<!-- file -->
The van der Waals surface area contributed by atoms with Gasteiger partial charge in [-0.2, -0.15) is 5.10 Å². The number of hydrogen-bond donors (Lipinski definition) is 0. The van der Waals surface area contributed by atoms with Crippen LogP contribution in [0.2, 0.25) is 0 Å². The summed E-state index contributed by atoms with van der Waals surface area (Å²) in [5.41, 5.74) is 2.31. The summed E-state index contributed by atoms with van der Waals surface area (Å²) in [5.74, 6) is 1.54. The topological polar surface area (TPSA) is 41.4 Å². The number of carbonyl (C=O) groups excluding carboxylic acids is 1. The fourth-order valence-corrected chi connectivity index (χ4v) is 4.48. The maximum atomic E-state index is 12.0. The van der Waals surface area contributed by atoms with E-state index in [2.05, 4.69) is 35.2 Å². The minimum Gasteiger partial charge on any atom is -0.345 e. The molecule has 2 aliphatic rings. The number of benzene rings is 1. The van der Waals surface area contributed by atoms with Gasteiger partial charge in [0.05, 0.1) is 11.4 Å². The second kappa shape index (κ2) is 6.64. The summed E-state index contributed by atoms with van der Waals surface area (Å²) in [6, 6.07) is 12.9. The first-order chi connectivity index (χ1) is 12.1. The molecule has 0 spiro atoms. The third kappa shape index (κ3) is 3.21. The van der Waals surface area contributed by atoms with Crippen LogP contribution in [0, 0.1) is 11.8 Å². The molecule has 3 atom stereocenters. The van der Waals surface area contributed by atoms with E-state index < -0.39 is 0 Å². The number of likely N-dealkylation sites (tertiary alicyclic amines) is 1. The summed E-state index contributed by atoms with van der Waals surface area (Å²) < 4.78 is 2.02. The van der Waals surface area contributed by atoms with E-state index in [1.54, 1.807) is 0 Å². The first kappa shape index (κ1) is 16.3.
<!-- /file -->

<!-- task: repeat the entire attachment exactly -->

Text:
The van der Waals surface area contributed by atoms with Gasteiger partial charge in [-0.2, -0.15) is 5.10 Å². The number of hydrogen-bond donors (Lipinski definition) is 0. The van der Waals surface area contributed by atoms with Crippen LogP contribution in [0.2, 0.25) is 0 Å². The summed E-state index contributed by atoms with van der Waals surface area (Å²) in [5.41, 5.74) is 2.31. The summed E-state index contributed by atoms with van der Waals surface area (Å²) in [5.74, 6) is 1.54. The topological polar surface area (TPSA) is 41.4 Å². The number of carbonyl (C=O) groups excluding carboxylic acids is 1. The fourth-order valence-corrected chi connectivity index (χ4v) is 4.48. The maximum atomic E-state index is 12.0. The van der Waals surface area contributed by atoms with E-state index in [2.05, 4.69) is 35.2 Å². The minimum Gasteiger partial charge on any atom is -0.345 e. The molecule has 2 aliphatic rings. The number of benzene rings is 1. The van der Waals surface area contributed by atoms with Gasteiger partial charge in [0.05, 0.1) is 11.4 Å². The second kappa shape index (κ2) is 6.64. The summed E-state index contributed by atoms with van der Waals surface area (Å²) in [6, 6.07) is 12.9. The first-order chi connectivity index (χ1) is 12.1. The molecule has 0 spiro atoms. The third kappa shape index (κ3) is 3.21. The van der Waals surface area contributed by atoms with Crippen LogP contribution in [0, 0.1) is 11.8 Å². The molecule has 3 atom stereocenters. The van der Waals surface area contributed by atoms with E-state index < -0.39 is 0 Å². The number of likely N-dealkylation sites (tertiary alicyclic amines) is 1. The summed E-state index contributed by atoms with van der Waals surface area (Å²) < 4.78 is 2.02. The van der Waals surface area contributed by atoms with E-state index in [1.54, 1.807) is 0 Å². The first kappa shape index (κ1) is 16.3.